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Interventions for Children At Risk of Developing Anti-Social Personality Disorder - A Review

Background

This selective review considers what is known about the effectiveness of interventions for children whose conduct disorders place them at risk of developing persistent and intractable patterns of problem behaviour in later life. It was commissioned by the Department of Health and the Prime Minister's Strategy Unit to inform policy discussions preceding publication of the Government's Action Plan on Social Exclusion (August, 2006). This lays emphasis on preventing 'deep exclusion' among a small minority of children who run much higher risks than others of experiencing a range of chronic social problems in adult life, including poor physical and mental health and criminal behaviour, alongside economic poverty.

A strong relationship exists between the presence of conduct disorder in children and the later development of antisocial behaviour. A wide ranging but consistent set of risk factors is implicated in the underlying causes of problem behaviour in childhood, as are a set of protective factors that can moderate the effects on children of exposure to multiple risks. Knowledge of risk and protective factors can be used to identify neighbourhoods where universal support services are especially likely to prove effective. It can, likewise, help identify children exposed to multiple risk factors for whom targeted interventions (to prevent problems from escalating or reoccurring) may be effective. Although they may be more intensive and their unit costs proportionately high, such services can still be cost-effective given the high social expense associated with the development of antisocial personality disorder (ASPD). An understanding of 'what works' in addressing risk factors and promoting protective factors, drawing on examples of practice from successful interventions can, therefore, guide policy and practice development in the UK.

What does the research focus on?

The Action Plan on Social Exclusion highlights Government proposals to pilot and evaluate a number of preventive services in the fields of parenting education, home visiting, treatment foster care and family therapy that international research shows to be highly promising ways of reducing children's exposure to risk. Evidence concerning the key features, design, implementation and effectiveness of these services provides the main focus of the review. It examines targeted interventions that have demonstrated good results in improving behaviour among children and young people with conduct disorders who are, consequently, at heightened risk for ASPD as adults. These are:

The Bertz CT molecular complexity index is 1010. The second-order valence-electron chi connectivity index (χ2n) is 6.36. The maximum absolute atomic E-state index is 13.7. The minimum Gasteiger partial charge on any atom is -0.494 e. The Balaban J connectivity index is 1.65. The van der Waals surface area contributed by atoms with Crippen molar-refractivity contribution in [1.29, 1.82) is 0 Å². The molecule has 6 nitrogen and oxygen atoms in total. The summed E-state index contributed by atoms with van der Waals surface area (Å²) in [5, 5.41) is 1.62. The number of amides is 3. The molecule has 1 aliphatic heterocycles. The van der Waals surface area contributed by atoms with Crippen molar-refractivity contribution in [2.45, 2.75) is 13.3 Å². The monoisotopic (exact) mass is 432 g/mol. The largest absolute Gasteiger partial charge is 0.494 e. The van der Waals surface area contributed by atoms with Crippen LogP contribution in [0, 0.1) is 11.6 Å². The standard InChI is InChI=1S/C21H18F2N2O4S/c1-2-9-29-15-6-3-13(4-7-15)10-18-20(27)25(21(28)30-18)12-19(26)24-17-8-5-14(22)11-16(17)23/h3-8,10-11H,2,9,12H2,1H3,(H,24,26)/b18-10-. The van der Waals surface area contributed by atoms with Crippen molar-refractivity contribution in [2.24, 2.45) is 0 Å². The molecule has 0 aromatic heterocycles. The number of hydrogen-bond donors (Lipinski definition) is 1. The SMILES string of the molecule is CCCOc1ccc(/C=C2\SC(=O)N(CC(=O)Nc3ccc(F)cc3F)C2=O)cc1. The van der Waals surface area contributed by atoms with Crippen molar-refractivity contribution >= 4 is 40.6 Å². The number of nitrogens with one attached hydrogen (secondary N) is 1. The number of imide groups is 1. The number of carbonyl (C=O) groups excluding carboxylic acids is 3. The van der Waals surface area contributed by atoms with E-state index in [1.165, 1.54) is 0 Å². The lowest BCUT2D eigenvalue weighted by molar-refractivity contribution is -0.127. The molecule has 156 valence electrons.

• Parent Management Training, including:
    • The Incredible Years
    • Triple 'P' (Positive Parenting Programme)
  • Home visiting including:
    • The Nurse-Family Partnership home visiting programme
  • Multisystemic Therapy (MST)
  • Treatment (or Therapeutic) Foster Care including:
    • Multidimensional Treatment Foster Care (MTFC)

All have been rigorously evaluated in their country of origin (the United States or, in the case of Triple P Australia) but have also been replicated - or been actively considered for piloting - in the UK. The review also considers a sixth intervention that has also achieved positive results in the treatment of conduct disorders and has some history of use in the UK, Functional Family Therapy (FFT).

What does the research involve?

In considering 'what works?' the overview follows the approach to evidence taken by the Communities that Care initiative in its 2005 Guide to Promising Approaches, which is similar to that described by Moran, Ghate and van der Merwe in their 2004 PRB report on parenting support programmes for the Home Office and the DfES. This asserts the importance of basing policy and practice judgments on evaluations whose design and methods would support conclusions that any positive outcomes were attributable to the programme, rather than other influences. In practice, this requires evaluations using comparison designs and conducted as randomised controlled trials (RCTs) or 'quasi-experiments'.

The review provides a general overview of parenting programmes in an international and UK context and 'what works' in policy and practice, before giving a more detailed review of The Incredible Years and Triple P whose implementation is being piloted as part of the DfES 'Respect Early Intervention Pathfinder' for children aged 8-13 at risk of anti-social behaviour. Detailed assessments are also made of the Nurse-Family Partnership home visiting programme (which is being piloted in Britain with funding from the Department of Health) and Multisystemic Therapy and Treatment Foster Care in which there is also increasing UK Government interest. The section on Functional Family Therapy also describes a CD-Rom version known as Parenting Wisely which has been used in England and Wales by Youth Offending Teams and in the Republic of Ireland.

Timescale and final products of the research

The was carried out in summer 2006 and published as a report in PRB's "Messages" series in March 2007. Hard copies may be obtained free of charge by contacting d.ghate@ioe.ac.uk, or downloaded from the web here.

Utting, D, Monteiro, H and Ghate, D (2007) Interventions for Children at Risk of Developing Antisocial Personality Disorder London: PRB with Department of Health and the Cabinet Office

See Publications for further details.

Last updated February 2008